Quite right, but simultaneously the demand and affordability of smartphones in Asian market is in increasing curve, and it will continue for next few years, so there is enough vacuum for new competitors and existing both.
What Mediatek has accomplished in this case is to win a solid share of the market in Asia, then move to other geographical areas with time. They are in a pretty good poisiton, but there is no shortage of competitors out there for them to vie against.
Mediatek will be a more successful as compared to the first two giants in Asian markets, as Asian phone market is booming these days and every android phone is shipping with MT chipsets. And these phone is in huge demand as Chinese manufacturers are being able to sale at a very competitive price as compared to Samsung, Apple, HTC and Sony.
It's shaping up to be quite a horserace behind Apple in this market segment. The key is who will ship 64-bit ARM-based SOCs and when. That kind of low-power RISC architecture is paving the way for smaller companies to take aim at the established giants in the processor market.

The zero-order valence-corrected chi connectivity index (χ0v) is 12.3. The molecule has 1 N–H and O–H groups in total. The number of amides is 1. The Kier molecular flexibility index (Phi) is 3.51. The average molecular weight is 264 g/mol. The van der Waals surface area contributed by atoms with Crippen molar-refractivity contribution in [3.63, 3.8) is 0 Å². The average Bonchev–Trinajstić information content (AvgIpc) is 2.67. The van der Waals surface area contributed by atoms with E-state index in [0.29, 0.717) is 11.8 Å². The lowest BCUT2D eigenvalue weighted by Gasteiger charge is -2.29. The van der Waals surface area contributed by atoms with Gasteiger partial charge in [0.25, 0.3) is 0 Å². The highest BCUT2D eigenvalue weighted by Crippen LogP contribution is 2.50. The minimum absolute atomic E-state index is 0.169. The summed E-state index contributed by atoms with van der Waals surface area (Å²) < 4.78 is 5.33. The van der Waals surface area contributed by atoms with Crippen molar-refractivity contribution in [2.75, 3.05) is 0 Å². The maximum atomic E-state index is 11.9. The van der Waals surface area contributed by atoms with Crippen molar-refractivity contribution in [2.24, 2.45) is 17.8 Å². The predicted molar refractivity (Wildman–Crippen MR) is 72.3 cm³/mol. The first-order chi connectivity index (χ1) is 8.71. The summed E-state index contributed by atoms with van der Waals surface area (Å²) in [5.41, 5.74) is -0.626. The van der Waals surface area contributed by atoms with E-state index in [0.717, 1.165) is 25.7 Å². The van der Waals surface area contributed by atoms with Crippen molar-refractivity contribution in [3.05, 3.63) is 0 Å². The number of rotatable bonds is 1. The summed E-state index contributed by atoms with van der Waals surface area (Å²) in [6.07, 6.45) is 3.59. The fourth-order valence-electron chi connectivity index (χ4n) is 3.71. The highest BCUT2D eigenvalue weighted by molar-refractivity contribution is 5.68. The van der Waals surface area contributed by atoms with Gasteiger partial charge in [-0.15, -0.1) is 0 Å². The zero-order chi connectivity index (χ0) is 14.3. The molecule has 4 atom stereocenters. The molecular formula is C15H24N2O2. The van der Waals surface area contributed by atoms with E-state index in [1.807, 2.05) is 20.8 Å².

What are the engineering and design challenges in creating successful IoT devices? These devices are usually small, resource-constrained electronics designed to sense, collect, send, and/or interpret data. Some of the devices need to be smart enough to act upon data in real time, 24/7. Are the design challenges the same as with embedded systems, but with a little developer- and IT-skills added in? What do engineers need to know? Rick Merritt talks with two experts about the tools and best options for designing IoT devices in 2016. Specifically the guests will discuss sensors, security, and lessons from IoT deployments.